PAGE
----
FAQs on Screening for Cervical Cancer

Cancer Screening FAQs (Pap Smear Test for Cervical Cancer)

faq on cervical cancer screening

What is Cervical Cancer? 

A woman's cervix is located at the lower part of the womb. Sometimes, changes can occur in these cells and in many cases, the cells return to normal on their own. In some cases, the cells change in an abnormal way and develop into cervical cancer

Cervical cancer can be prevented if these abnormal changes are detected and treated in its early stages. Regular Pap smear tests can help to detect cervical cancer.

Is the Pap Smear Procedure Painful?

You may feel some discomfort or pain. It helps if you try to relax when the speculum is inserted. If you feel pain during the process, inform your doctor or nurse immediately.

How Reliable is the Pap Smear?

Like other screening tests, it is not 100-percent accurate. It may not always be possible to detect early cell changes in the cervix. If you experience any symptoms such as bleeding when you are not having your period or after menopause, or unusual or foul-smelling discharge from the vagina, please consult your doctor immediately.

If I Have No Family History of Cancer, Do I Still Need to Go for a Pap Smear?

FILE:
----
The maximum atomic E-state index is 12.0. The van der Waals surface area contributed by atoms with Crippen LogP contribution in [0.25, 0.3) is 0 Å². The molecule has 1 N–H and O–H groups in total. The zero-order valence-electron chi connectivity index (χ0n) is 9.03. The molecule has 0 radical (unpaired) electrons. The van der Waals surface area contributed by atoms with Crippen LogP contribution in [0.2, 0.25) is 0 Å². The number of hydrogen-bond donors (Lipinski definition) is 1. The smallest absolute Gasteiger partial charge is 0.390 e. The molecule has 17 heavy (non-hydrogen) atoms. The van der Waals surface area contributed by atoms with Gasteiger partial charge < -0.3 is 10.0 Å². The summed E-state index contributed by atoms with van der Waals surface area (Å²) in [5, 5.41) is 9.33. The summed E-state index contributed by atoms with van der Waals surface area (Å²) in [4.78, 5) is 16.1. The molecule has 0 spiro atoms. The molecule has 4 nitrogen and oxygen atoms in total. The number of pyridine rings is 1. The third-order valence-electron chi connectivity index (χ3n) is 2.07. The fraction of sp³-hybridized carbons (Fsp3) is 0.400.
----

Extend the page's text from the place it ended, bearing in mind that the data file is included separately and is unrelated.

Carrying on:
Yes. Even if you have no family history of cancer, you might still be at risk for cervical cancer.

Can I Have a Pap Smear If I Am Having My Menses?

You cannot be tested during your period as blood cells that are shed during your period may affect the accuracy of your Pap smear result. Make an appointment 14 days after the start of your period.

Do I Still Need a Pap Smear If I Have Gone Through the Menopause?

Yes. The risk of getting cervical cancer increases with age.

A woman who has had sexual intercourse and has never had a Pap smear should go for screening despite her age. However, a menopausal woman who goes for regular screening may be discharged at 69 years of age if her smear taken at this point in time is negative and the previous smear within the last three years was negative. Please consult your doctor if you are unsure.

I Am 70 Years Old. Do I Still Need to Go for a Pap Smear?

If you have not had a Pap smear in the last three years, you should speak to your doctor to check if you should go for the screening.

Do I Need a Pap Smear If I Have Had a Hysterectomy?

You may not need a Pap smear if you have had a total hysterectomy i.e. the uterus and cervix have both been removed for a non-cancerous condition, such as heavy bleeding or fibroids. You should have one Pap smear done after your hysterectomy. If you did not have one or are unsure, you should check with your doctor. 

Do I Need a Pap Smear If I Feel Healthy?

Yes. You may not experience any symptoms or pain, but only a Pap smear can detect changes in the cervix even before abnormal cervical cells become cancerous. You are encouraged to make it a habit to go for a Pap smear once every three years even if you feel healthy.

Do I Need a Pap Smear If I Am Vaccinated Against the HPV?

Yes, you should go for a Pap smear every three years even if you have been vaccinated.

About 30 percent of cervical cancer cases are caused by HPV (Human Papilloma Virus) sub-types which the vaccine does not protect against. In other words, the vaccines do not protect against all cancer-causing HPV sub-types. 

Going for regular Pap smears is still your best protection against cervical cancer.


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